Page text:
Effects of initial stocking on financial return from young-growth Douglas-fir
AuthorRudolf F. Grah
Author AffiliationsRudolf F. Grah was Lecturer in Forestry and Specialist in Forestry in the Experiment Station, Berkeley.
Hilgardia 29(14):613-679. DOI:10.3733/hilg.v29n14p613. April 1960.
Understocking of commercial Douglas-fir stands may markedly reduce financial return. The experiment reported herein was designed to study the effects of initial understocking, to analyze them within a financial framework, and to provide guides for the economic management of young-growth Douglas-fir stands. Four model stands at initial stocking rates of 25, 50, 751 and 100 per cent of normal stand values formed the basis of the experiment. Results were as follows:
Difference in total physical output between initially understocked and fully-stocked stands is minor, but quality of output, as measured by sawmill and peeler logs, is much lower in the understocked stands. Maximum reductions in net income and soil expectation values at 3 per cent interest were $612 and $44 per acre, respectively, for stands of low initial stocking.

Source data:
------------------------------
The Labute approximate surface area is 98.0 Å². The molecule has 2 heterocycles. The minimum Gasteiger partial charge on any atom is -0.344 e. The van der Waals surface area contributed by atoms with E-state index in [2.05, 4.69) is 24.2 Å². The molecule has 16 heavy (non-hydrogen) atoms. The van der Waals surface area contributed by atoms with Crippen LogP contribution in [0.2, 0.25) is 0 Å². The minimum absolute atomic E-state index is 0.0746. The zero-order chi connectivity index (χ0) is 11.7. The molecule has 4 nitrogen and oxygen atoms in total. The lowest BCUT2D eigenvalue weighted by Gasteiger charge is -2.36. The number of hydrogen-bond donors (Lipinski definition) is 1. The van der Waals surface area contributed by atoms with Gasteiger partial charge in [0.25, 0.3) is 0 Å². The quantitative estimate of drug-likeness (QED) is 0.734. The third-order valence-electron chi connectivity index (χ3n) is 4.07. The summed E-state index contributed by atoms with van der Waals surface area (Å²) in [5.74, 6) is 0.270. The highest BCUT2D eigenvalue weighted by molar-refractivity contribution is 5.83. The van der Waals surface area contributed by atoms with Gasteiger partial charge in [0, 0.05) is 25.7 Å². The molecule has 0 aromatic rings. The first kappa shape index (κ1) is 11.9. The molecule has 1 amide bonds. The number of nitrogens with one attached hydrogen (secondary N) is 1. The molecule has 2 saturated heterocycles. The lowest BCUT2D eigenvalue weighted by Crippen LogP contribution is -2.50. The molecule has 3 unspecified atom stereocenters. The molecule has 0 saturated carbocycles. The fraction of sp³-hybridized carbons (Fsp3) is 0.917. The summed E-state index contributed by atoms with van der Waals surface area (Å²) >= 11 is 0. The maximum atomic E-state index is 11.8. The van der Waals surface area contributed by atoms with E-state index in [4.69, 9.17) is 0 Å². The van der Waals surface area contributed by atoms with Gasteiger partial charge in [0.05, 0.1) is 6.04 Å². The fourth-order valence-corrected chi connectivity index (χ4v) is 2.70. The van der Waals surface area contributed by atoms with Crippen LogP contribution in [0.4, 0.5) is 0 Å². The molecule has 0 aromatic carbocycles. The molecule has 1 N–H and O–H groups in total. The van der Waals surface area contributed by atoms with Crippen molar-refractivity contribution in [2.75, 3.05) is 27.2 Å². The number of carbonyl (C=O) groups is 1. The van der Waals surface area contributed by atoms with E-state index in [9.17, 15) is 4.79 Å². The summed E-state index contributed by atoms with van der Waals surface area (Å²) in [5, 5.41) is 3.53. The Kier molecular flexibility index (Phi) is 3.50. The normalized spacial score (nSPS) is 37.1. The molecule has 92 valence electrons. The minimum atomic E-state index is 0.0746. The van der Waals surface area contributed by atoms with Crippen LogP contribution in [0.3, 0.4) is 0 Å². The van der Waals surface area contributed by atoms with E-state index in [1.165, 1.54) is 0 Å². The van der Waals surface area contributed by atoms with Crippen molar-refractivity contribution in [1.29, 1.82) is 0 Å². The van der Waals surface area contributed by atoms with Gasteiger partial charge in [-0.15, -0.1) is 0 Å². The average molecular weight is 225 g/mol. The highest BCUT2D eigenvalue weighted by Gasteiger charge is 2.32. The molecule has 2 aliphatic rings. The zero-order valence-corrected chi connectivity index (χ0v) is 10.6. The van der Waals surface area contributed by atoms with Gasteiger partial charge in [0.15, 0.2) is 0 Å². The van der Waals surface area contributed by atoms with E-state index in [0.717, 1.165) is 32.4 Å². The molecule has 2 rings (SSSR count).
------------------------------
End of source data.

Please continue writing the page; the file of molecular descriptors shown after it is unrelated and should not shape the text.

Pruning and planting (at 3 per cent) are feasible means of eliminating or reducing the quality differential on some stands and sites. However, the level of profitability varies between stocking and site, and is highest on fully-stocked, highest-site lands. Thus, where funds for management inputs are limited, they should be allocated first to stands of high initial stocking and best sites.
When the interest rate was figured at 5 per cent, it was found that natural stands of the initial stocking levels and sites studied here can be profitably operated at that rate.
Under the 5 per cent rate, maximum soil expectation values were reduced substantially, and rotation ages were shortened. In addition, there was little difference in soil expectation values between the initially understocked and fully-stocked stands. This indicates that, within biological limits, stocking is not the important factor in economic success of a forest enterprise operating at a 5 per cent rate of return that it is under a 3 per cent rate. These conclusions would indicate that a “do-nothing” policy with respect to fill-in planting and pruning is the most profitable one. However, it is recognized that this is indicated only under conditions where stumpage values do not increase commensurate with interest rates.
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